ATLANTIS RISING: Ellex Swavoni’s Sci-Fi Monument To Atlanta’s Black Heroines
If Black heroines, on a mission to save the world, wanted to recharge in the comfort and safety of their own lush Afrotopia — where would it be? The bayous surrounding the Big Easy, with their rich Afro-diasporic traditions? Maybe the great Motor City that birthed Motown? Or, would they emerge in the former Black Mecca still known as Atlanta?
If the Black heroine were to choose Atlanta, a home shared by MLK, Lil Baby, and the infamous Koch brothers, would they feel the deep urge to protect that space? An urge similar to that felt by the nurturers and keepers of the land from the city’s historically Black West End to the Southside. The same spirit which consumes the walls of their equivalents at Spelman and throughout the Atlanta University Center. The one swelling the hearts of certain souls that migrate here, many already with deep historical ties to the South. It’s this spirit that imbues artist Ellex Swavoni’s public sculpture Atlantis Rising.
Located in the center of Downtown Atlanta in Woodruff Park — renamed unofficially by the Occupy movement as “Troy Davis Park” — Atlantis Rising’s presence is a totem for what could have been already, in the epicenter of a city out-championed by commercial forces.
The artist’s first public art piece, Swavoni’s Atlantis leans on the narrative of revolution, by embracing its imagined potential, taking fantastical thoughts beyond our current position to forge whimsical manifestations of new futures.
Solid and sovereign in its commanding presence — its head and torso alone stand 8-feet-tall — the sculpture emerges from its concentric base as if provoked by a utopia kin to Plato’s design. Swavoni utilizes industrial foam and polyurethane, with armature and a steel base, creating a structure that’s minimal in waste, while still being highly durable.
The artist, originally from Louisville, Kentucky, was transformed by the complex creative energy and unity she discovered upon moving to Atlanta. “It’s a very, very important place,” she explains of the inspiration for the work. “Even now, I’m still trying to figure out how to protect Atlanta.” The artist’s sculpture makes parallels to themes of Afrofuturism and Atlanta’s innovative community spirit — Atlantis — what is and what’s now lost.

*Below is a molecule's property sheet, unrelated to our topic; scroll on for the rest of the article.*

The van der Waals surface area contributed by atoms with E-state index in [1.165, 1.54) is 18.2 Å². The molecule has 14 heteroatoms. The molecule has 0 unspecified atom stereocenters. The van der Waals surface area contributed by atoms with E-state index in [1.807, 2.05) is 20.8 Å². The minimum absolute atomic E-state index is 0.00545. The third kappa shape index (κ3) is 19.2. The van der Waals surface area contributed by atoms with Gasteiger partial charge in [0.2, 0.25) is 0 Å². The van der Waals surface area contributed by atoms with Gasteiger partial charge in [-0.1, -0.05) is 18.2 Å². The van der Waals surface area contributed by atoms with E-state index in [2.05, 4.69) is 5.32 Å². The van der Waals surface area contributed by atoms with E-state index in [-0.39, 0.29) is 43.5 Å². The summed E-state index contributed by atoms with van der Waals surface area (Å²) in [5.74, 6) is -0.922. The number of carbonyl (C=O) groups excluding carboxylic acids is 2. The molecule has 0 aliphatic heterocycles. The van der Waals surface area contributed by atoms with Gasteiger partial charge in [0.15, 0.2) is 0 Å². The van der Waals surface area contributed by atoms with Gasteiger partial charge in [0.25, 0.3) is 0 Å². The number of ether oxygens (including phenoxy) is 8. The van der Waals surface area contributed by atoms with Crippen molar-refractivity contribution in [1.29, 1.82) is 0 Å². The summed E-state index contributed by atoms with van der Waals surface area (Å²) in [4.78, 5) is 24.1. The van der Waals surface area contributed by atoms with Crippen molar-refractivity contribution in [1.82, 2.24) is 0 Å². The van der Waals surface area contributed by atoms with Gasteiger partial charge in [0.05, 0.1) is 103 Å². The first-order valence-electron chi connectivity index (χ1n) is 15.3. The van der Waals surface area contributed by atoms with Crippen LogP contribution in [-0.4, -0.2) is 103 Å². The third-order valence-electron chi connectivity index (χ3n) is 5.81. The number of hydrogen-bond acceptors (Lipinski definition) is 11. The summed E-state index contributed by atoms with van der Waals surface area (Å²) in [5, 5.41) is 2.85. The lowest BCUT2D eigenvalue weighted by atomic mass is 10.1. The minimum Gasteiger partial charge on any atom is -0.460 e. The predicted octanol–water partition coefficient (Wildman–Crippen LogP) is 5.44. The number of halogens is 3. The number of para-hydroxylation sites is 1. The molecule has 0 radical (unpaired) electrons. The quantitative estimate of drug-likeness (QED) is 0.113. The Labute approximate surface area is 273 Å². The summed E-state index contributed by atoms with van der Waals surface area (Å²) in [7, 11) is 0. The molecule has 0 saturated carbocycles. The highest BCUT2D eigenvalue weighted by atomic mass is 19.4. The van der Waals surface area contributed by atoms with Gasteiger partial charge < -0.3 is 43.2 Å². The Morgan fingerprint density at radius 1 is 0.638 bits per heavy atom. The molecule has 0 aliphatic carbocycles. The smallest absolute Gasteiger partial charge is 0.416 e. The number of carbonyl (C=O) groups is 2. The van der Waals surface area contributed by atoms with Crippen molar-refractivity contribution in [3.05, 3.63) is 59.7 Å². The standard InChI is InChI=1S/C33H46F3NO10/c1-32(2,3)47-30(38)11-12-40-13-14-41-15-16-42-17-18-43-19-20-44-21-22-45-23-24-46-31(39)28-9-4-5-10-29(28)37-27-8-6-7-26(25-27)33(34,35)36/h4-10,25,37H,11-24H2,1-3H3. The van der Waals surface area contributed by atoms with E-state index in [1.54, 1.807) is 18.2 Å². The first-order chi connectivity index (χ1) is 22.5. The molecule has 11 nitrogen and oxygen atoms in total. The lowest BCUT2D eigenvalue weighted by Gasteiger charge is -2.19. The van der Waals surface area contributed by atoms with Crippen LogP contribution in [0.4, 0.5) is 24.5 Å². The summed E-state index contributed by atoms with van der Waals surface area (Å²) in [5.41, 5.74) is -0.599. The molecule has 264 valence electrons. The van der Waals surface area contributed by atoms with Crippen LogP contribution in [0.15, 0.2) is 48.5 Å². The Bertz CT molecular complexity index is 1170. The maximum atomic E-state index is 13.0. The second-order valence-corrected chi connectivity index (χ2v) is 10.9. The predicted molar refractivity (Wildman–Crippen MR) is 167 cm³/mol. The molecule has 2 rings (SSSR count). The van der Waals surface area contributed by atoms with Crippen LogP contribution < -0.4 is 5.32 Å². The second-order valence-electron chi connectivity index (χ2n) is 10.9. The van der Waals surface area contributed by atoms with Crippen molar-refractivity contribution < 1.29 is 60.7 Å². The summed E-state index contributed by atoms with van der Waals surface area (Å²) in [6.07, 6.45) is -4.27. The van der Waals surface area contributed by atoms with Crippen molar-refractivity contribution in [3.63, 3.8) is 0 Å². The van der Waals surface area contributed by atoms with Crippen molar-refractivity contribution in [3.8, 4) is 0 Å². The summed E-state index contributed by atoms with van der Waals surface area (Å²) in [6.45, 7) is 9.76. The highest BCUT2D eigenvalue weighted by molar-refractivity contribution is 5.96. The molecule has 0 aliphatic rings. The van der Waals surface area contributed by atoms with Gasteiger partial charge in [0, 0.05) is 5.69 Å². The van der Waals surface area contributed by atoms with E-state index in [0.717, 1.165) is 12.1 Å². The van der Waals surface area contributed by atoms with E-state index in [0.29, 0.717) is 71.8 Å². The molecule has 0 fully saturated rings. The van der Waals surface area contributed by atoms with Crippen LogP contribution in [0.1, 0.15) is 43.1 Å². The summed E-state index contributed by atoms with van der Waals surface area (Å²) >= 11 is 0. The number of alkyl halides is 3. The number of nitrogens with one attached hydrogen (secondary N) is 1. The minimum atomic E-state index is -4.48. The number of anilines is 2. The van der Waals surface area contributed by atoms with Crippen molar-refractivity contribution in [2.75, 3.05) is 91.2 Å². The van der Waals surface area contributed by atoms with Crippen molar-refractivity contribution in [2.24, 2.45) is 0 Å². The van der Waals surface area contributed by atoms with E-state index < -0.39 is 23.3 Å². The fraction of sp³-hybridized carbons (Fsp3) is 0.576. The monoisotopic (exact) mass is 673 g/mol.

“Atlantis Rising is what happens when I'm standing in two places at once. I’m in America being entranced by the narrative of the superhero’s journey — while also feeling so much distance from the past, and my ancestry.” It’s making connections to childhood and concealed indigeneity. What’s lost and what’s emerging beneath the surface.
Swavoni’s sculpture arises into irony, that of a power clash between the imperialistic forces gentrifying a place and the communities who built it, and made it sacred, still holding on. The work draws you into the city’s foundation, while signaling its shakiness. It’s a monument to an Atlanta led, built, and reflected through the eyes and work of Black heroines, but a city still unwilling to embrace that identity to make it a safe home.
Text by Tash Nikol.
Photography by David Batterman. Courtesy of Dashboard.